But more than having fun with these men, I had friendships. When days were long and everything went poorly, they were quick to sympathize. They’d probably had a similar day in the not too distant past. Maybe tomorrow would be better? Who knew. We’d all be out there anyway. We worked and lived together always. In the evenings, we’d all go eat together. Yet we weren’t just eating, we “broke bread.” And when our schedules permitted, the entire lot of us would conduct a special “mission” through a non-secure area outside the wire (to another base altogether) for the sole purpose of sitting down at a long table and enjoying a slow, better-quality meal. When we broke bread as a group, we blessed the meal, too. We’d have barbecues and a general would come rumbling in at the last minute for the express purpose of enjoying a steak (cooked, of course, by my culinary compatriot, who could really work a grill). We’d spent weeks planning those events, and negotiating enough food for everybody, securing charcoal (back channels), and even condiments. We took food seriously. It’s truly amazing we all didn’t get fat.
More than any unit I’ve served in, this was a small, close family. We certainly had our fair share of squabbles and disagreements, and hardly a day went by that we didn’t yell at each other about something, but come evening time, we were friends again, arguing over Monopoly, studying Arabic, perfecting the courses we created and taught, dissecting a gun, or simply watching a movie with failing, decrepit electronics. We were united in early-morning misery until we’d gulped down at least the third pot of coffee. We were united in prayer, a bond which extended well beyond a quick tour with varying degrees of danger. And we were united in mission, where merely thirteen dedicated instructors and staff saw to the instruction and tactical preparedness of well over 10,000 Iraq soldiers and police. The country continues to reap the rewards of these efforts, with those troops serving as the backbone for some of nation’s most successful infantry divisions. We trained them, and we did it with only a handful of men, a fairly modest budget, and in only a year’s time (and I was only part of that for 4.5 months).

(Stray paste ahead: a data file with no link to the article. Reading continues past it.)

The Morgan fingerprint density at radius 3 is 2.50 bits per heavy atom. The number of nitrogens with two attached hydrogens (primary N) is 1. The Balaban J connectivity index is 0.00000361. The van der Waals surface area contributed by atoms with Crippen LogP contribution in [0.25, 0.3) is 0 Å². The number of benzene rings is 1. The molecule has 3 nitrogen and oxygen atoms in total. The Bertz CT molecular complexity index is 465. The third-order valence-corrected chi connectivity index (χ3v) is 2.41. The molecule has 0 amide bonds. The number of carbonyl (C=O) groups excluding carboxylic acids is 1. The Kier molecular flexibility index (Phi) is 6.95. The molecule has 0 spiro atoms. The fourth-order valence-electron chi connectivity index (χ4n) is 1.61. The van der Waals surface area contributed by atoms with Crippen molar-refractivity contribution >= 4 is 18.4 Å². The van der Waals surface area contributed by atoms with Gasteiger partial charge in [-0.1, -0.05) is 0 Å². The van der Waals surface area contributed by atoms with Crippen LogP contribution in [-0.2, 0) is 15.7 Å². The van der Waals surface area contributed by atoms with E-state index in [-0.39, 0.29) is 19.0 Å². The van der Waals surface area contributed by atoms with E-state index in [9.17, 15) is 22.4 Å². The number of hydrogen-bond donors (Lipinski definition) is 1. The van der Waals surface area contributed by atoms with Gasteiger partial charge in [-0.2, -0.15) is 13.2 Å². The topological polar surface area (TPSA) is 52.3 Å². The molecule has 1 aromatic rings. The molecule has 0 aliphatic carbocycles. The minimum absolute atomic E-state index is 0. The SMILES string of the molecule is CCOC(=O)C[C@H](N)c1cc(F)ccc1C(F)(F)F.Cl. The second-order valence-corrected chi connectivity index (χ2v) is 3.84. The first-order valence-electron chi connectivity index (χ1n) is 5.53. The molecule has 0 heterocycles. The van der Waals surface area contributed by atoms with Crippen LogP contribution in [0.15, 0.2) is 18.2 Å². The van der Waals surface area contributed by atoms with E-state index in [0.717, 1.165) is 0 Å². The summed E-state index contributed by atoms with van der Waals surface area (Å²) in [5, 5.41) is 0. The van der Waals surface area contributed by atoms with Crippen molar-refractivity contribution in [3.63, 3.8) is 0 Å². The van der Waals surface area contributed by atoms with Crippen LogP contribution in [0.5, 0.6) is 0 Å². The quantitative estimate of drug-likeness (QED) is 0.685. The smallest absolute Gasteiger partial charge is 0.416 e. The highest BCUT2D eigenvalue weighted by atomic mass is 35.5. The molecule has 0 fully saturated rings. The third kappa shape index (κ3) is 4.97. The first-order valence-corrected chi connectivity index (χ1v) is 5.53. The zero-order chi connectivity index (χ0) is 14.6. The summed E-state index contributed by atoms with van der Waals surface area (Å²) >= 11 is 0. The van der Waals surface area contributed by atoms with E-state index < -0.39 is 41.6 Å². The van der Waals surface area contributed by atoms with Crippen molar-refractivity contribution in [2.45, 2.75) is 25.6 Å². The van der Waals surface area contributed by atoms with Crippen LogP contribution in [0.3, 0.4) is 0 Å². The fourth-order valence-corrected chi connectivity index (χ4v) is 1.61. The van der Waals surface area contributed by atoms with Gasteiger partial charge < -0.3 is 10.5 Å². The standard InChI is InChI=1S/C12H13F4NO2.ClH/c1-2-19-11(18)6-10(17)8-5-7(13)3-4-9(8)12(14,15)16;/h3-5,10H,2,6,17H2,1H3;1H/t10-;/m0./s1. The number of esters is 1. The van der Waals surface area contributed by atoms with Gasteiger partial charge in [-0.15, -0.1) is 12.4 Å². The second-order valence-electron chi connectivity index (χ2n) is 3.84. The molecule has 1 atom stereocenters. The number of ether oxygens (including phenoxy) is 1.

We all talk still at random intervals and about random subjects. Some guys have since elected to get out of the Corps, a few have moved to different units, at least two have retired, and a couple more have simply faded back into the regular infantry ranks. But they show up every now and then, and it’s great to hear from them.
I know of no units since World War II that actually have reunions, but we will certainly buck that trend. Being such a small family as we were, there are few to actually track down, only limited logistics, and friendships that will undoubtedly last a lifetime. I rarely reminisce about the Corps, since most of the greatness of it is so buried in daily aggravation that it’s hopelessly lost. It wasn’t really that awesome; we just tell ourselves it was. But Habbaniyah was different. On a base once occupied by the British (from the 20s to the 60s), in an old barracks that was probably an office, thirteen men did amazing things with few resources, little planning, and often little support from our overseeing unit. But we did well, and we had a great time doing it. But more than anything, they really WERE the good old days. A bunch of gun nuts, goobers and oddballs became a family, and no distance or time can ever diminish it. And I miss it…
Copyright © 2009, Ben Shaw